To help you find your story, Handley poses 11 questions.

What’s unique about your business or organization?

What’s interesting about how your business or organization was founded?

What’s interesting about the founder(s)?

What problem are you trying to solve for others?

What or who inspired your business or organization?

What are the aha! moments for your business or organization?

How’s your business or organization evolved?

How do you feel about your business or organization, your customers and yourself?

What’s an unobvious way to tell your story? Can you look to analogy instead of example?

What do you consider normal and boring that everyone else would think is cool?

And what’s your vision? How will your company or organization change the world?

“That last question is especially salient because it’s central to your bigger story: How will you change the world…even a little bit? How will you make it better for all of us?”

When telling your story, never make yourself the hero. The hero is always a real customer, patient or student. You’re the solution to your hero’s problem, the answer to their prayers and the resolution to their searches. Build your true story around an ordinary person who’s done something extraordinary with your help.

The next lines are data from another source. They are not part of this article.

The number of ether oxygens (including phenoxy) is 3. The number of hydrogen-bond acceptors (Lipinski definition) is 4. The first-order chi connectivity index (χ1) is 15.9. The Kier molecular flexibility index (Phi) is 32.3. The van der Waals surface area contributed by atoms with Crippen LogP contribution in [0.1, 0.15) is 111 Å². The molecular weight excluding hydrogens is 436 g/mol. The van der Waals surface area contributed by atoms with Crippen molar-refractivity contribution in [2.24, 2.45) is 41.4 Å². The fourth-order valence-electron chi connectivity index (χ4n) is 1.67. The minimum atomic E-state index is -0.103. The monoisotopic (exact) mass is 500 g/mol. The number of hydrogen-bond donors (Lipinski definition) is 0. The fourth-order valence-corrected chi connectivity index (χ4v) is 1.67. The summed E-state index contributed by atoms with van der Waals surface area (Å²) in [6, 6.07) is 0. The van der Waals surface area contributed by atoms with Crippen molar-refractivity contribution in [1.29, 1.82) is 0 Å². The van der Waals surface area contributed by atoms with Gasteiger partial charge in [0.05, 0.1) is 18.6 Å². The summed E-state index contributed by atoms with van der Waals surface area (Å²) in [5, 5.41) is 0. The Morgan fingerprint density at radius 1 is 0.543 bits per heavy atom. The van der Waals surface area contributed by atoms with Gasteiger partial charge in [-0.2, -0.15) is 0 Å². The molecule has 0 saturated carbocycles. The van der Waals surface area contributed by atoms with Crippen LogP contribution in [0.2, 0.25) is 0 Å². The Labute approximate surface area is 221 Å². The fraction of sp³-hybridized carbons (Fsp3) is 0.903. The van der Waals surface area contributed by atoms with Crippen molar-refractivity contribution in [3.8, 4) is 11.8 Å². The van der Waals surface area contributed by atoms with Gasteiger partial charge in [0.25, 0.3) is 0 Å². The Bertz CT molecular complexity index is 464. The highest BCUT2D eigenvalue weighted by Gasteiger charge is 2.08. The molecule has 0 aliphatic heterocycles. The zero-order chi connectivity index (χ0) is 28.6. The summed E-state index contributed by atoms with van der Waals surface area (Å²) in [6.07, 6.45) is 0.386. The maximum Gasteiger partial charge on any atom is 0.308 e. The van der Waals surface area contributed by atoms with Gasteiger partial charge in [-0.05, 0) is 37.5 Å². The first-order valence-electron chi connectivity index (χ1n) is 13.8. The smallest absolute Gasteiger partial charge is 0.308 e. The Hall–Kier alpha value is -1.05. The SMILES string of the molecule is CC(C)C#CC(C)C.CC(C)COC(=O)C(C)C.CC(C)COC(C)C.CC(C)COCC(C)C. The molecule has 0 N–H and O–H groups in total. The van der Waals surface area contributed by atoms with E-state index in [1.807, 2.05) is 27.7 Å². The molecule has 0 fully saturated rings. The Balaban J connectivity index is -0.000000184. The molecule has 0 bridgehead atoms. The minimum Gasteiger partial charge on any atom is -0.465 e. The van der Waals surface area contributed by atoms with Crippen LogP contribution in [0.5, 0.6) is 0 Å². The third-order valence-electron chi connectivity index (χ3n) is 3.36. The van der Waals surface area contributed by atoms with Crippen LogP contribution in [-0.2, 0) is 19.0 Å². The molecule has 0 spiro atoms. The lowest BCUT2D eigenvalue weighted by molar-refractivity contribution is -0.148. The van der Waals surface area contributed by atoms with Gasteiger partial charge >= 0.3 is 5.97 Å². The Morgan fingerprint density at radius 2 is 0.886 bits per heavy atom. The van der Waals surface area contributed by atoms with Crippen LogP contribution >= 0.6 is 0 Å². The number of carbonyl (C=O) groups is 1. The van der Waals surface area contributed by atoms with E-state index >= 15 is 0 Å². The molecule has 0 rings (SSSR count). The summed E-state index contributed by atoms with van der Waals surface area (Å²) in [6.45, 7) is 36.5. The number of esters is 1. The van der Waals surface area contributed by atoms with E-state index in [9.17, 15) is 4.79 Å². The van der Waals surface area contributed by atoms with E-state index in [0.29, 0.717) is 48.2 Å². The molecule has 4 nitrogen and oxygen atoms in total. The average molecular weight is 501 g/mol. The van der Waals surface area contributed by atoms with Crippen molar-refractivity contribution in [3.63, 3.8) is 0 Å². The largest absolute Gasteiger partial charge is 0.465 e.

Also know that how you tell your story is as important as the story you tell. Again, you don’t want to sound like everyone else.

“Your brand’s tone of voice sets you apart,” says Handley, who calls brand voice your personality in words.

“It differentiates you from competition. It signals what you’re like to do business with. It’s key to creating and sustaining customer relationships.

“Brand tone of voice is not a small, throwaway thing. And yet most companies treat it that way. Very few take the time to consider the branding boost that an approachable, relatable, friendly voice can give a company.”

Here’s an easy way to test for brand voice. Strip your logo and name off your website. Would anyone know it’s still you? Or would the words and tone be indistinguishable from your competitors and have all the warmth and personality of copy created by artificial intelligence or a room full of lawyers?